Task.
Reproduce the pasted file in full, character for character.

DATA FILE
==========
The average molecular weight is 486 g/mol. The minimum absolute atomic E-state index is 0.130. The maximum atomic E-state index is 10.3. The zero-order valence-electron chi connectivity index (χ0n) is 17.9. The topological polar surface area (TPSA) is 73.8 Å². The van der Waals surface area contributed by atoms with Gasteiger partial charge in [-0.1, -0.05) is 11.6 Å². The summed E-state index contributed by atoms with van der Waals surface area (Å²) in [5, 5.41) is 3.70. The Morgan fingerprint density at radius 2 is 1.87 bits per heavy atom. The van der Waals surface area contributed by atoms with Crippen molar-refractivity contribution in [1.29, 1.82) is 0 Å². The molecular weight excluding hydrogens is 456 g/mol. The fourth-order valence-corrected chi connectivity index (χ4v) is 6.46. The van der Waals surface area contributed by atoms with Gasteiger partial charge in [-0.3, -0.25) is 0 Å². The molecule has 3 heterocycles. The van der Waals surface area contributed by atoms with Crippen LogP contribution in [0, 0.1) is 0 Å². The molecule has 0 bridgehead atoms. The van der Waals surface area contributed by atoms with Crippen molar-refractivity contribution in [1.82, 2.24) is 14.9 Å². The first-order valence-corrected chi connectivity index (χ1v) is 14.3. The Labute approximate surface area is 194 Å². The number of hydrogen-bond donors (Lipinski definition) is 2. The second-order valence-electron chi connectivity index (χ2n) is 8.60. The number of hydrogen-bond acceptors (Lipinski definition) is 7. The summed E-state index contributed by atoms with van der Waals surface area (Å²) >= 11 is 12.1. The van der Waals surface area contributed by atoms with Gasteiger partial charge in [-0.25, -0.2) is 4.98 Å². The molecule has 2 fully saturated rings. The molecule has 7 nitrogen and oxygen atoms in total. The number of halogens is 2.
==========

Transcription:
The average molecular weight is 486 g/mol. The minimum absolute atomic E-state index is 0.130. The maximum atomic E-state index is 10.3. The zero-order valence-electron chi connectivity index (χ0n) is 17.9. The topological polar surface area (TPSA) is 73.8 Å². The van der Waals surface area contributed by atoms with Gasteiger partial charge in [-0.1, -0.05) is 11.6 Å². The summed E-state index contributed by atoms with van der Waals surface area (Å²) in [5, 5.41) is 3.70. The Morgan fingerprint density at radius 2 is 1.87 bits per heavy atom. The van der Waals surface area contributed by atoms with Crippen molar-refractivity contribution in [1.29, 1.82) is 0 Å². The molecular weight excluding hydrogens is 456 g/mol. The fourth-order valence-corrected chi connectivity index (χ4v) is 6.46. The van der Waals surface area contributed by atoms with Gasteiger partial charge in [-0.3, -0.25) is 0 Å². The molecule has 3 heterocycles. The van der Waals surface area contributed by atoms with Crippen LogP contribution in [0, 0.1) is 0 Å². The molecule has 0 bridgehead atoms. The van der Waals surface area contributed by atoms with Crippen molar-refractivity contribution in [1.82, 2.24) is 14.9 Å². The first-order valence-corrected chi connectivity index (χ1v) is 14.3. The Labute approximate surface area is 194 Å². The number of hydrogen-bond donors (Lipinski definition) is 2. The second-order valence-electron chi connectivity index (χ2n) is 8.60. The number of hydrogen-bond acceptors (Lipinski definition) is 7. The summed E-state index contributed by atoms with van der Waals surface area (Å²) >= 11 is 12.1. The van der Waals surface area contributed by atoms with Gasteiger partial charge in [-0.25, -0.2) is 4.98 Å². The molecule has 2 fully saturated rings. The molecule has 7 nitrogen and oxygen atoms in total. The number of halogens is 2.